To address the question whether the cell-damaging effect of AGE mitigates in the presence of extract, we tested its effect on viability of four mammalian (three human and one of hamster) cell lines. As shown in [Figure 1]a, the glycated albumin exerts the toxic effect in much lower doses than native HSA (LC50 from 35.00 to 48.34 μg/mL vs. 5.47–9.10 μg/mL, respectively). The percentage of cell viability also dramatically dropped down to 37.13-41.35% depending on the cell line [Figure 1]b. The co-incubation with Perovskia extract mitigated G-HSA toxicity that was demonstrated both by increased cell survival and higher LC50 of G-HSA (24.34–31.67 μg/mL) in the presence of extract. The differences in the treatment response between the four cell lines were not statistically significant (at P 50 was considered, the HEK and CHO cells were clearly more sensitive to the presence of native HSA and less than two other lines sensitive to G-HSA, whereas the beneficial effect of the extract was only slightly lower for those lines.{Figure 1}

In the used concentration (30 μg/mL), the toxicity of G-HSA was not completely abolished (77.94%–89.26% viability rate compared to the control). The extract was not toxic (no decrease in cell survival) to any of the tested cell lines (data not shown).

Influence on human serum albumin glycation

Congo red binding assay

Congo red binding assay can be used to estimate the degree of modification occurred within secondary structure of protein. Congo red has a specific binding affinity to the β-sheet structure of proteins and exhibits specific absorption at 530 nm after binding. The dye binds to hydrophobic clefts between antiparallel β-strands. Therefore, to assess whether our compounds may bring about any protection in secondary structure of HSA, the Congo red staining was performed. The time dependence plot of spectral intensities of Congo red-HSA-AGE solutions [Figure 2] shows the different extent of glycosylation process. While the affinity of Congo red for glycated HSA is raised noticeably over the measure period (12 weeks), a decrease in the signal was observed in the presence of the extract (P Intrinsic fluorescence measurements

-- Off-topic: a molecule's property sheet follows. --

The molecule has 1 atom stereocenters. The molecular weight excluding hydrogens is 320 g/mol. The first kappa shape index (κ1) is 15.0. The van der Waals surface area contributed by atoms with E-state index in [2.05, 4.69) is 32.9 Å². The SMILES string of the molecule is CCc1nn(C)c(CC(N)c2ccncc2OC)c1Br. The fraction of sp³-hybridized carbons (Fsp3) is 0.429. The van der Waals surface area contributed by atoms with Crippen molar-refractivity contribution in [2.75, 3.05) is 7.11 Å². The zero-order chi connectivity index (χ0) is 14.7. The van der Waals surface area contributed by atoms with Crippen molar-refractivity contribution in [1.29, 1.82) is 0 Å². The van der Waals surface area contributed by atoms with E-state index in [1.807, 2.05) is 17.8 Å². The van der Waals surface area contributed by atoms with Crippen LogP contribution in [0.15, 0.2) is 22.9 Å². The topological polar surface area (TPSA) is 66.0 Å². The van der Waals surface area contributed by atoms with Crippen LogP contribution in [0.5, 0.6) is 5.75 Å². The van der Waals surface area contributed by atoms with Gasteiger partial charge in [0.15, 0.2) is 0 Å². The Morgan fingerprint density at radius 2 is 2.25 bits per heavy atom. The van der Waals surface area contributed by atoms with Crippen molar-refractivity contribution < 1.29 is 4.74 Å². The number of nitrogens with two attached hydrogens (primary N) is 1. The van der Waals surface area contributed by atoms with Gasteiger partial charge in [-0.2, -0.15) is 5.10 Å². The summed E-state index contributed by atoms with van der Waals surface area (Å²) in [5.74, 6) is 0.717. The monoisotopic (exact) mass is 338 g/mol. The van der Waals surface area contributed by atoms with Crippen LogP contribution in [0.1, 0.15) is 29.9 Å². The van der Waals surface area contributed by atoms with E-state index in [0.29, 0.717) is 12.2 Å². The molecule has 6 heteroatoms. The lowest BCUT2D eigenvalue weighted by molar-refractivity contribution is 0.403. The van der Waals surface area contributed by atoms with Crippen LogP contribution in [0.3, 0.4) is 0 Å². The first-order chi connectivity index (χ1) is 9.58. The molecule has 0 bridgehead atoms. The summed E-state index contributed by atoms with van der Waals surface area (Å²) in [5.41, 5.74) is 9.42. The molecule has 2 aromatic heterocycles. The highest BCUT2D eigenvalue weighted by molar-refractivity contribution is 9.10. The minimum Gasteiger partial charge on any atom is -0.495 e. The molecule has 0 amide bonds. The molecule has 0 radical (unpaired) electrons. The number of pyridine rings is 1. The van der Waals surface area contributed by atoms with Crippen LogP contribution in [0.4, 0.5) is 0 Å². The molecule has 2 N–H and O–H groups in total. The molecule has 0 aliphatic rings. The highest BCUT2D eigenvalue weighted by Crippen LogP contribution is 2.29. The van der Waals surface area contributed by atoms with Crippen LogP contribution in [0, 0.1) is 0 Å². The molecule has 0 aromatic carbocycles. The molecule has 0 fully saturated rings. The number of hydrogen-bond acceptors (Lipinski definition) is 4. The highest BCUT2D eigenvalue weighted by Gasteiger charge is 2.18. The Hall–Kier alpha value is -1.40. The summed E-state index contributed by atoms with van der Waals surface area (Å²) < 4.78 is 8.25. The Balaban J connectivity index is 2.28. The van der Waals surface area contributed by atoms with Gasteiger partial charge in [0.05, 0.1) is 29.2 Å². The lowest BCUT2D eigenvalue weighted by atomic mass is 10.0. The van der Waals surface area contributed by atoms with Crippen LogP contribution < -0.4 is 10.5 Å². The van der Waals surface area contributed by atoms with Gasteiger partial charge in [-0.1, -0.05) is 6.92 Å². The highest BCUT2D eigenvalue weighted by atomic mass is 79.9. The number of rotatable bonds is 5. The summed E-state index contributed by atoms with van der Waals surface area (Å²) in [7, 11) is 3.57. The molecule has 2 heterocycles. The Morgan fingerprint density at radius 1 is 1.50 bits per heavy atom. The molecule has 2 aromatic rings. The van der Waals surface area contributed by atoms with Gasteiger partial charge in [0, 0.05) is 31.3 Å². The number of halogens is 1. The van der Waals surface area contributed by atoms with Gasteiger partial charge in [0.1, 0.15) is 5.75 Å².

Native HSA showed a strong emission peak at 340 nm because of its single tryptophan residue (Trp 214). To investigate if AGE formation proceeds in the HSA–glucose system, autofluorescence measurements were performed. Glycation-induced structural change in glycated-HSA was evident from ~50% loss in intensity. Fluorescence intensity of glycated HSA was quenched with an obvious red shift in the presence of extract, suggesting its ability to prevent AGE formation [Figure 3].{Figure 3}

Circular dichroism spectropolarimetry

To analyze HSA-G structure in greater detail, CD spectropolarimetry was performed. Far-UV-CD spectra of albumin, between 190 and 250 nm, after 14 weeks incubation with glucose was recorded [Figure 4]. Glycation leads to large alteration in the secondary structure of HSA, which appreciably protected by the presence of Perovskia extract. CD spectra of control solution indicate a significant alteration in the content of β-conformer even after this period, whereas the most considerable beta structure formation occurs on glycation within the same period. Hence, the higher level of α-helix obtained in the experiment could be attributed to antiglycative effects of the extract.{Figure 4}

Electrophoretic pattern of native and glycated human serum albumin